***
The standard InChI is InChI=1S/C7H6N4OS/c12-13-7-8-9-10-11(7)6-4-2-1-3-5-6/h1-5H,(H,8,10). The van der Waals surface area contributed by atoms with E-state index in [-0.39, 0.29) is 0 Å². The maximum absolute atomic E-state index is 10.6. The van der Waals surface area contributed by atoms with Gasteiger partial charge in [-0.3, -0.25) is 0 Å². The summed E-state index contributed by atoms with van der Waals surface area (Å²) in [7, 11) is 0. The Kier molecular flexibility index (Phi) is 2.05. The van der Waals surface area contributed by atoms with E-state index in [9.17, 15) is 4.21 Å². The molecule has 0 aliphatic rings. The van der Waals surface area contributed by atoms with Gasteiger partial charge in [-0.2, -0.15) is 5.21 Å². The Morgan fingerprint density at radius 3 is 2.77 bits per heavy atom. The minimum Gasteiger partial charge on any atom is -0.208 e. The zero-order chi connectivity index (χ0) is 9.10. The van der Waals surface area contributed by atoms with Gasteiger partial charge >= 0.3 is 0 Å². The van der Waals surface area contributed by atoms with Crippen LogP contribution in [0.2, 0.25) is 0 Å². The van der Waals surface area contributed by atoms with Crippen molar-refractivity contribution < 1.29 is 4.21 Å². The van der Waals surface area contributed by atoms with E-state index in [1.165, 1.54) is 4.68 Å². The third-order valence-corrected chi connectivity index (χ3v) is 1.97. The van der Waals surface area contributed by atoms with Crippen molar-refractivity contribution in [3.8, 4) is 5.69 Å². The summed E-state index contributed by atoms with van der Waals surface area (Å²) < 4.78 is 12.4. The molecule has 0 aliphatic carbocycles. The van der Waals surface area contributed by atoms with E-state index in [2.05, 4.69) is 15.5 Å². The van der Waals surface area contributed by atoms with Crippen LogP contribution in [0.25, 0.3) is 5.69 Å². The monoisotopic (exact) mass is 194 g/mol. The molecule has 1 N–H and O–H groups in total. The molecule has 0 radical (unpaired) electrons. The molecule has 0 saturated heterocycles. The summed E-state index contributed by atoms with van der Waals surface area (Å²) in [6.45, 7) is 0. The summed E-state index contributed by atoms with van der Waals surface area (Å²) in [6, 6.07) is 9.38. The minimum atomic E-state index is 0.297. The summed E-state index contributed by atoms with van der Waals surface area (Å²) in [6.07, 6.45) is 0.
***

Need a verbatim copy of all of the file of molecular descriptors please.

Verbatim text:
The standard InChI is InChI=1S/C7H6N4OS/c12-13-7-8-9-10-11(7)6-4-2-1-3-5-6/h1-5H,(H,8,10). The van der Waals surface area contributed by atoms with E-state index in [-0.39, 0.29) is 0 Å². The maximum absolute atomic E-state index is 10.6. The van der Waals surface area contributed by atoms with Gasteiger partial charge in [-0.3, -0.25) is 0 Å². The summed E-state index contributed by atoms with van der Waals surface area (Å²) in [7, 11) is 0. The Kier molecular flexibility index (Phi) is 2.05. The van der Waals surface area contributed by atoms with E-state index in [9.17, 15) is 4.21 Å². The molecule has 0 aliphatic rings. The van der Waals surface area contributed by atoms with Gasteiger partial charge in [-0.2, -0.15) is 5.21 Å². The Morgan fingerprint density at radius 3 is 2.77 bits per heavy atom. The minimum Gasteiger partial charge on any atom is -0.208 e. The zero-order chi connectivity index (χ0) is 9.10. The van der Waals surface area contributed by atoms with Gasteiger partial charge >= 0.3 is 0 Å². The van der Waals surface area contributed by atoms with Crippen LogP contribution in [0.2, 0.25) is 0 Å². The van der Waals surface area contributed by atoms with Crippen molar-refractivity contribution < 1.29 is 4.21 Å². The van der Waals surface area contributed by atoms with E-state index in [1.165, 1.54) is 4.68 Å². The third-order valence-corrected chi connectivity index (χ3v) is 1.97. The van der Waals surface area contributed by atoms with Crippen molar-refractivity contribution in [3.8, 4) is 5.69 Å². The summed E-state index contributed by atoms with van der Waals surface area (Å²) < 4.78 is 12.4. The molecule has 0 aliphatic carbocycles. The van der Waals surface area contributed by atoms with E-state index in [2.05, 4.69) is 15.5 Å². The van der Waals surface area contributed by atoms with Crippen LogP contribution in [0.25, 0.3) is 5.69 Å². The monoisotopic (exact) mass is 194 g/mol. The molecule has 1 N–H and O–H groups in total. The molecule has 0 radical (unpaired) electrons. The molecule has 0 saturated heterocycles. The summed E-state index contributed by atoms with van der Waals surface area (Å²) in [6.45, 7) is 0. The summed E-state index contributed by atoms with van der Waals surface area (Å²) in [6, 6.07) is 9.38. The minimum atomic E-state index is 0.297. The summed E-state index contributed by atoms with van der Waals surface area (Å²) in [6.07, 6.45) is 0.